Bitcoin, the digital currency that took the world by storm less than a decade ago, captivated the imagination and still does. From the advent of the Internet, people had dreamed of the day they could create a digital currency; one that never left the computer was convenient and untraceable. But, like with any currency, there are bound to be problems that arise. For Bitcoin, however, these problems are different than those faced by traditional currencies.
Bitcoin capacity limitations and scalability implications
The use of bitcoin as currency is relatively new and is still a subject of much debate. With bitcoin’s first known use in 2009, we are far from having made any major improvements to the cryptocurrency’s technological aspects, despite some technical innovations. However, a major characteristic of bitcoin is its decentralized nature. Bitcoin is a cryptocurrency that relies on the blockchain. A blockchain is a list of records, called blocks, which are used to track all transactions ever conducted on the bitcoin network. Bitcoin allows people to exchange money without having to trust that the currency of their choice is backing it in the event they need to purchase something or pay someone. In this sense it can be considered a type of decentralized currency, with no central authorities regulating the coin’s supply. So, to put in simplified terms, this means money creation in the form of bitcoin is decentralized.
While the currency is decentralized it is not completely independent or self managing. There are aspects to this design which could cause problems in practice which need to be addressed. One issue concerns the speed with which bitcoin transactions can take place. In order to take full advantage of the potential of bitcoin, it needs to be easy to send and receive funds across the bitcoin network. One of bitcoin’s advantages over other digital currencies is that the same bitcoin can only ever be spent once for something. This is important in the sense that the bitcoin cannot be wasted, thus increasing its capacity for economic redistribution to a maximum. The bitcoin price is currently determined by the difficulty of the Bitcoin mining process. As block sizes increase (which would be very quickly in the case of a successful hard fork) the difficulty of processing bitcoins will also increase, and as a result the price will rise. If the difficulty increases in a manner that makes it impossible to create blocks quickly enough to keep bitcoin at a price which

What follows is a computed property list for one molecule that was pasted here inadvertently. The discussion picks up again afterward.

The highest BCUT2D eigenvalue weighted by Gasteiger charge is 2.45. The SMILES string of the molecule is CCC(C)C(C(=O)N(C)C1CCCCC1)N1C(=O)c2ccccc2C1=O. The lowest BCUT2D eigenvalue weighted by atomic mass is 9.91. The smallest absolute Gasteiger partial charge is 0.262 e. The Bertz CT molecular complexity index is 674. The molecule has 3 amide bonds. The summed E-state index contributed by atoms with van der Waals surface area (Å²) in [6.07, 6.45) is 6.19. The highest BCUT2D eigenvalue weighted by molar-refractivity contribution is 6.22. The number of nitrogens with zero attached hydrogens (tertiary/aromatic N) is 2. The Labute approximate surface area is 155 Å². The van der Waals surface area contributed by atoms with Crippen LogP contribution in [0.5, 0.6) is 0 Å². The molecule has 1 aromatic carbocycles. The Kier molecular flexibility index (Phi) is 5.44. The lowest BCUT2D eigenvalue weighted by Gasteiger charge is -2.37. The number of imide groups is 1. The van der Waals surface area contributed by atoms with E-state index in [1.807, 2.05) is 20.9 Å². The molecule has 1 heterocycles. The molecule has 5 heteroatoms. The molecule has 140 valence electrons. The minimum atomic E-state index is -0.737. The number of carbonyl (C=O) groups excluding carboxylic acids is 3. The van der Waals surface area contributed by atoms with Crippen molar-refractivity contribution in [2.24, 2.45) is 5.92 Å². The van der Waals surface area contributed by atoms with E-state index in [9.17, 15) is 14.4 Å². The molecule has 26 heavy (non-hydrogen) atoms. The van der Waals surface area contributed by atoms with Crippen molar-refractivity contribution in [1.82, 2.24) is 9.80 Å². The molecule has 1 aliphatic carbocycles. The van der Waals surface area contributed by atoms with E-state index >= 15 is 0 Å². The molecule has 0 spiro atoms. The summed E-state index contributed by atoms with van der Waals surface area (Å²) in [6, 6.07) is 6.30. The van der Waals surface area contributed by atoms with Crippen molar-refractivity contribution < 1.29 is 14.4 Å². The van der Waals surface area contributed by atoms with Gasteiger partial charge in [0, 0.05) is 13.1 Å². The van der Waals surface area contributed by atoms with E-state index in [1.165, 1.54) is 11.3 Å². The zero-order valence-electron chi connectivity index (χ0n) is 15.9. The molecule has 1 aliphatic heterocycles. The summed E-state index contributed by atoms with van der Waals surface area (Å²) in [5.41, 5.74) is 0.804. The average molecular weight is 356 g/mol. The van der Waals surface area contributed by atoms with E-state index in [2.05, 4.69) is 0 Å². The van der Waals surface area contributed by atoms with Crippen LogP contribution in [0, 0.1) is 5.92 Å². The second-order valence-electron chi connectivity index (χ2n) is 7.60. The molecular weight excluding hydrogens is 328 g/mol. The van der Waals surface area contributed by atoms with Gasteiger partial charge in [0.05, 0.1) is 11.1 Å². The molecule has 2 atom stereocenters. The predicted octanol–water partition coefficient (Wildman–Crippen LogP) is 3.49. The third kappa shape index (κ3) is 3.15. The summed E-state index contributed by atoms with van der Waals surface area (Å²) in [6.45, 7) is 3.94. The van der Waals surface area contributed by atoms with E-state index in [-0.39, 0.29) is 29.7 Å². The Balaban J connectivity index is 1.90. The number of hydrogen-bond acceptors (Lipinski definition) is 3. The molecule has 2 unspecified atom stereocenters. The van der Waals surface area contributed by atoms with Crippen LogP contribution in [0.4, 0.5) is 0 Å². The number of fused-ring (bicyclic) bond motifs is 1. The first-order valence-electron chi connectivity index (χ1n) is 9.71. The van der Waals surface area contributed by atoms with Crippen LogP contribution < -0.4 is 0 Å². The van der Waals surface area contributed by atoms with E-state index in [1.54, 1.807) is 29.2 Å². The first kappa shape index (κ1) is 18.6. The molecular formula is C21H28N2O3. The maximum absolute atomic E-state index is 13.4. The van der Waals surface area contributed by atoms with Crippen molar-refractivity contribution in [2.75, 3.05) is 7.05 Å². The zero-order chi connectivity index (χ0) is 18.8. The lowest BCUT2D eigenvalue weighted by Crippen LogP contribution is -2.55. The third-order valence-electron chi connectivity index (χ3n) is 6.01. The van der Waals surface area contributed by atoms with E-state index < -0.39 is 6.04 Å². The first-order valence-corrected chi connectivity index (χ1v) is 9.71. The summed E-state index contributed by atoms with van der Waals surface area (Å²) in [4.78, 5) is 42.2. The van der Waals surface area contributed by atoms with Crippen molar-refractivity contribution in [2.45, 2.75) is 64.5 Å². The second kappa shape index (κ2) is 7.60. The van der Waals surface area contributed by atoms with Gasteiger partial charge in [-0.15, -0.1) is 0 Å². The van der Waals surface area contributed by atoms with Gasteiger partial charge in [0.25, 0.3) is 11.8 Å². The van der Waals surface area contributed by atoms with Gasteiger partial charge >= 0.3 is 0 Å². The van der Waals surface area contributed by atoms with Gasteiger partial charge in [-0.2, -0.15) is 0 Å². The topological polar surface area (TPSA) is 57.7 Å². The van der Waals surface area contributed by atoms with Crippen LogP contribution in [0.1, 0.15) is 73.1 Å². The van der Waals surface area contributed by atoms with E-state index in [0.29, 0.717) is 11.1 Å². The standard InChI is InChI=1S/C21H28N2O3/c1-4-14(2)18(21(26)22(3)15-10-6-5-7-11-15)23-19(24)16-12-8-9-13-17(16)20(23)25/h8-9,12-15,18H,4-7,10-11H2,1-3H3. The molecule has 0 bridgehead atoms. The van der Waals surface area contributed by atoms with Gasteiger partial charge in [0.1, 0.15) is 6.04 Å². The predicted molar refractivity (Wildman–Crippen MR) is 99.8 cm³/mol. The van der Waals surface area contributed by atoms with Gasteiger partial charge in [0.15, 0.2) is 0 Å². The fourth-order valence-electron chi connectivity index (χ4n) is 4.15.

Increased transaction times
According to users, before, a transaction took about 10 minutes to be confirmed. Now, a single transaction is taking over 40 minutes to be completed- a fact that is making Bitcoin-accepting stores drop it as an acceptable payment method.
The reason for the added time to process a transaction is due to the fact that the Bitcoins have to be “mined” before they can be used, a process which takes about 10 minutes and provides only 1MB worth of data- while many transactions require much more. To solve this problem, it has been suggested changing block sizes from 1MB to 2MB, allowing for the transactions to happen quicker, and giving miners access to more data faster.
Unfortunately, this is where the debate really lies. Those who want to increase the block size are looking to change the Core, the original Bitcoin script, to allow for these bigger blocks. But, they also want to provide an open source code that would allow other people to begin easily mining. Others, however, are against the idea of changing anything concerning the Core of Bitcoin codes.
Decentralized decision making
The vote on what to do is open to the public, but it is the miners that will be controlling the software in the end. But, like with any situation requiring people to vote, each side is being accused of using dirty and aggressive tactics to come out on top. While this debate continues, many Bitcoin users are finding it difficult to continue using the currency, and it will continue to be difficult until changes are finally made.
The longer Bitcoin continues as it is right now, the harder it will be for them to make a comeback. People already are having to abandon Bitcoin as a method of paying, at least temporarily. Shops are no longer as open to accepting Bitcoin as they once were, now that it looking like an unreliable payment form. Once changes start getting made, and a new way to handle the massive amounts of transactions is decided, then Bitcoin will be able to show that they are still in the game.